Opportunities are hatching in Goshen County. Through its incubator program, Goshen County Economic Development is taking entrepreneurs under its wing in order to help them fly on their own.

Wendy George is one of them.

She’d been trying to find an office space for her new counseling practice, Wyoming Winds Counseling LLC, and hadn’t had much luck. The office spaces she’d looked at were either too expensive or weren’t the right fit.

She and her husband, Tony, were driving past the Goshen Enterprise Center when she spotted a sign indicating that there were offices for rent in the building.

“I said, ‘The building is really nice, it’s going to be way too expensive’,” George said.

She sent her husband inside to get the details and shortly after, he was telling her he needed to come in.

“I walked in and Sandy Hoehn and Lisa Miller said, ‘Hey, you’re an entrepreneur and that’s what we specialize in,” she said. “It almost seemed too good to be true.”

It’s not, though.

“We have four incubator spaces,” Lisa Miller, CEO of GCED, said.

Those spaces are inside the Goshen Enterprise Center in Torrington. They offer a professional environment at a significantly reduced cost for entrepreneurs trying to succeed, whether they’re starting from the ground up or preparing to move a business out of their home.

Soon, George would occupy one of those spaces. Now, she’s outgrown it.

“I built up my clientele until I got so busy that I said, ‘I think I can fly,’” she said. “We’ve purchased a building and I’m getting ready to hire another therapist because I’m so busy.”

She credits her success to GCED, saying the biggest benefit of being in the incubator was the sense of empowerment that GCED gave her.

“She was afraid to quit her job,” said Sandy Hoehn, GCED community development director. “You know, starting a business can be really scary.”

George admits that she was afraid of a lot of things.

“They helped me have courage,” she said. “I was very nervous. I was very shy. I was very awkward. I didn’t want to put myself out there.”

GCED also helped her with logo design, business cards, her website, social media promotions and nearly everything else George needed to grow. They even helped her apply for grants to attend a business boot camp.

“From the very beginning, we’re there helping them, holding their hands, being a counselor or a cheerleader or really whatever they need,” Hoehn said.

In addition to helping with the general marketing needs of businesses and formulating advertising plans, GCED helps promote businesses through a weekly newsletter that reaches thousands and on a weekly radio show, among other channels.

“We provide business owners with all kinds of services,” Miller said. “We put them in touch with people who can help them in different areas, like Quickbooks or HR issues. We try to connect the dots from a to z.”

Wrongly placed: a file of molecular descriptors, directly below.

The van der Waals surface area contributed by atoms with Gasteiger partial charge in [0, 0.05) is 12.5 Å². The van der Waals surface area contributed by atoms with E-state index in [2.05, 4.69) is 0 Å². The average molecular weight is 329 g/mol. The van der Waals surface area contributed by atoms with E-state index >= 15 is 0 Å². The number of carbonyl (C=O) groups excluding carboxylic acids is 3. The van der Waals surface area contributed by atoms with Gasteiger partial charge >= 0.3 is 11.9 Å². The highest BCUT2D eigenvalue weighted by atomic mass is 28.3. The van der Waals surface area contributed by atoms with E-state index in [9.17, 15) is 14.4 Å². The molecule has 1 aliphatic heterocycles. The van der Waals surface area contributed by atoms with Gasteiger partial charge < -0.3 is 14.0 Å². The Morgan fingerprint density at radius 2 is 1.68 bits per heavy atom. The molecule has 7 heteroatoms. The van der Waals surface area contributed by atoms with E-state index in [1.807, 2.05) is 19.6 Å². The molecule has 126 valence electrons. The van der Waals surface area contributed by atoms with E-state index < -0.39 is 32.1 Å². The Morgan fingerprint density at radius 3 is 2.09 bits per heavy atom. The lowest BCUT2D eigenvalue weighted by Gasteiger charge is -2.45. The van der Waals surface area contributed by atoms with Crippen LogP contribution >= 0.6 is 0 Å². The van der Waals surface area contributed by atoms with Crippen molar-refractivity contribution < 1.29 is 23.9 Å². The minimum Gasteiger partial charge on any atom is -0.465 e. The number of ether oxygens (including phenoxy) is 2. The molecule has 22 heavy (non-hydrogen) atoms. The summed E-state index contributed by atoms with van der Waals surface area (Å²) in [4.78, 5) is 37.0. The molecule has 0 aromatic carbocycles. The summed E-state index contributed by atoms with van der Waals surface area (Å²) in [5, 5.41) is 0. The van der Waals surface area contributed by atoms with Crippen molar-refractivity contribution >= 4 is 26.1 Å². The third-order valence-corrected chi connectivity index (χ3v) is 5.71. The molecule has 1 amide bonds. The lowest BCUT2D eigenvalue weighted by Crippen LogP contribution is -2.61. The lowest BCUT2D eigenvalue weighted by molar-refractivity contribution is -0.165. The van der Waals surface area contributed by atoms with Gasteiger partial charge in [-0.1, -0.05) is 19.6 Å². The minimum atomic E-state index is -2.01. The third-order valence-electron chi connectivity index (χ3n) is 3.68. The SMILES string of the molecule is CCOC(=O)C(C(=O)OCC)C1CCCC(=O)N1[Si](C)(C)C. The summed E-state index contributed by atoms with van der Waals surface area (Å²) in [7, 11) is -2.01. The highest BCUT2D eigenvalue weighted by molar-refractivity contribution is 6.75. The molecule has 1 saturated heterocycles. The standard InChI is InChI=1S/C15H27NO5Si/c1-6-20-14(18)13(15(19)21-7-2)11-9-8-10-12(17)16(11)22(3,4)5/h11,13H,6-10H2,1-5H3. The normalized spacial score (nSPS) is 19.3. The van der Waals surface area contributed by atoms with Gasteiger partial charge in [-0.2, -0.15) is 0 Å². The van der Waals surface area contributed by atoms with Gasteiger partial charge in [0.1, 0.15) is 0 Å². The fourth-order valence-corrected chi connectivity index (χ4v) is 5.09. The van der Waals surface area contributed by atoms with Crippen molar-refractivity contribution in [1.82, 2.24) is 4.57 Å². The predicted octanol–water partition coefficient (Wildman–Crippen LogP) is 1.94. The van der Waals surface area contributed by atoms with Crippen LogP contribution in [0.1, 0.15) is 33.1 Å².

The cost? Just pay the annual GCED dues.

“The effort you put into it, they put into it beside you,” George said. “They celebrate right alongside you and if it gets overwhelming and you’re not sure you can do it, they’ll tell you it’s going to be okay and you can.”

For Samantha Yung, the need for the incubator was a little bit different.

“Most businesses in the incubator are just starting out, but for us, it was about expansion,” Yung said.

Yung is an audiologist or someone who helps diagnosis, treat, and prevent hearing loss. She works for Brant Audiology, which has multiple permanent practices and satellite clinics in Wyoming and western Nebraska.

One of those satellite clinics was in Torrington. One a month, Yung and other staff members would work with patients in Torrington, but for Yung, it wasn’t enough.

“The main reason for being in the incubator was to see if we could sustain a permanent clinic here,” Yung said. “Since I’m from this area and since I live here, I wanted to increase our patient load and revenue and sustain a physical location.”

Being part of the incubator allowed Yung to see patients eight times a month instead of one. The practice has been doing well since 2016, when she began working with GCED.

“It was an experiment that allowed me to prove we could do it here in Torrington,” she said. “After a year, we knew we’d be able to move into a new location and sustain it there. We’ve been steadily busy for almost four years. I’m really proud of that.”

Both women encourage potential business owners or current ones who want to expand into an office space, to reach out to GCED.

“I would say, 100 percent do it,” Yung said. “The facility is really nice, first of all. If you have patients or clients or whatever, it’s a really nice, professional location.”

George agreed, saying she was beyond grateful to find a professional, quiet space where she could meet with her clients.

“Definitely check it out,” George said. “Talk to them. The incubator program helped me grow. It’s been nothing but a blessing.”

kamie.stephen@starherald.com

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Kamie Stephen is a reporter with the Star-Herald. She can be reached at 308-632-9041 or via email at kamie.stephen@starherald.com.

Kamie Stephen is a reporter with the Star-Herald. She can be reached at 308-632-9041 or via email at kamie.stephen@starherald.com.

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